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Underinsurance And Multiple Surgical Treatments for Kidney Stones

Published:September 25, 2022DOI:https://doi.org/10.1016/j.urology.2022.09.004

      Objective

      To further elucidate the relationship between low socioeconomic status (SES) and larger, more complex stones requiring staged surgical interventions. Specifically, we aimed to determine if underinsurance (Medicaid, Medicare, and self-pay insurance types) is associated with multiple surgeries within 1 year.

      Methods

      We performed a retrospective longitudinal analysis of prospectively collected data from the California statewide Department of Health Care Access and Information (HCAI) dataset. We included adult patients who had their first recorded kidney stone encounter between 2009 and 2018 and underwent at least 1 urologic stone procedure. We followed these patients within the dataset for one year after their initial surgery to assess for factors predicting multiple surgical treatments for stones.

      Results

      A total of 156,319 adults were included in the study. The proportions of individuals in private insurance, Medicaid, Medicare and self-pay/indigent groups differed by the presence or absence of additional surgeries (64.0%, 13.5%, 19.4%, and 0.1%, vs 70.3%, 10.1%, 16.6%, and 0.1%, respectively). Compared to private insurance, Medicaid (1.46 [1.40-1.53] P < .001) and Medicare (1.15 [1.10-1.20] P < .001) insurance types were associated with significantly greater odds of multiple surgeries, whereas no significant association was seen in the self-pay/indigent insurance type (1.35 [0.83-2.19], P = 1.0).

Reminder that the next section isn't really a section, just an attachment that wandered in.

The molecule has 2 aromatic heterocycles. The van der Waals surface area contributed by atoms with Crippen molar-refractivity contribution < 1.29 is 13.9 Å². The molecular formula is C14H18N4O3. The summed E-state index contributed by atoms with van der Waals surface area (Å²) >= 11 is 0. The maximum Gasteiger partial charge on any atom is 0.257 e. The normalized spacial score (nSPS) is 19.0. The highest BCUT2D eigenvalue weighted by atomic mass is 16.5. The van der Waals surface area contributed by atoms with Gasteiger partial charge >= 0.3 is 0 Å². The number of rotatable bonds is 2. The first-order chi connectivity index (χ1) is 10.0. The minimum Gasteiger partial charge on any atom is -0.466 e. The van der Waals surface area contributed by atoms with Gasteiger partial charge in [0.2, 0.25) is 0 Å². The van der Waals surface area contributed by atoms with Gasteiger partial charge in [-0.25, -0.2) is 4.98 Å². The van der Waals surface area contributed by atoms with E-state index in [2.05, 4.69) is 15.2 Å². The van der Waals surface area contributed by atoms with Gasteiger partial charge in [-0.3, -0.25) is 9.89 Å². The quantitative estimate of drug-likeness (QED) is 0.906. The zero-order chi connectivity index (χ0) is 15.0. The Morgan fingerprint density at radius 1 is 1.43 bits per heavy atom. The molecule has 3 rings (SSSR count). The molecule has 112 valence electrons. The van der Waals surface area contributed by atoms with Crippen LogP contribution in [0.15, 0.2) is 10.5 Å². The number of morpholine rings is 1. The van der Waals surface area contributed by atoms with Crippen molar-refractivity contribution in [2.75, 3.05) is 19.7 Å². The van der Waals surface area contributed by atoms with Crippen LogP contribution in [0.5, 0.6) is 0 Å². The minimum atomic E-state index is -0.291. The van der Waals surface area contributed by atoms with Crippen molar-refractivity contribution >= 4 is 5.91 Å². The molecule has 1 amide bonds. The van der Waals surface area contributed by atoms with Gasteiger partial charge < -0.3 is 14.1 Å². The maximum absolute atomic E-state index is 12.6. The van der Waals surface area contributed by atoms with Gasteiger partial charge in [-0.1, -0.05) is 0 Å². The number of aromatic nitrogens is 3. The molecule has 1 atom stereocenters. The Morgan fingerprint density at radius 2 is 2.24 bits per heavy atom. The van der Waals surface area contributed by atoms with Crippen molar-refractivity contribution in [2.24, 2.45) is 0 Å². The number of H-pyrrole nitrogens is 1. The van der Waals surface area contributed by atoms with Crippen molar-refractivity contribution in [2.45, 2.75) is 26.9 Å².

Conclusion

      In a statewide, California database from 2009 to 2018, underinsured adults had higher odds of undergoing a second procedure for kidney stones within 1 year of initial surgical treatment. This study adds to the expanding body of literature linking suboptimal healthcare access and disparate outcomes for kidney stone patients.
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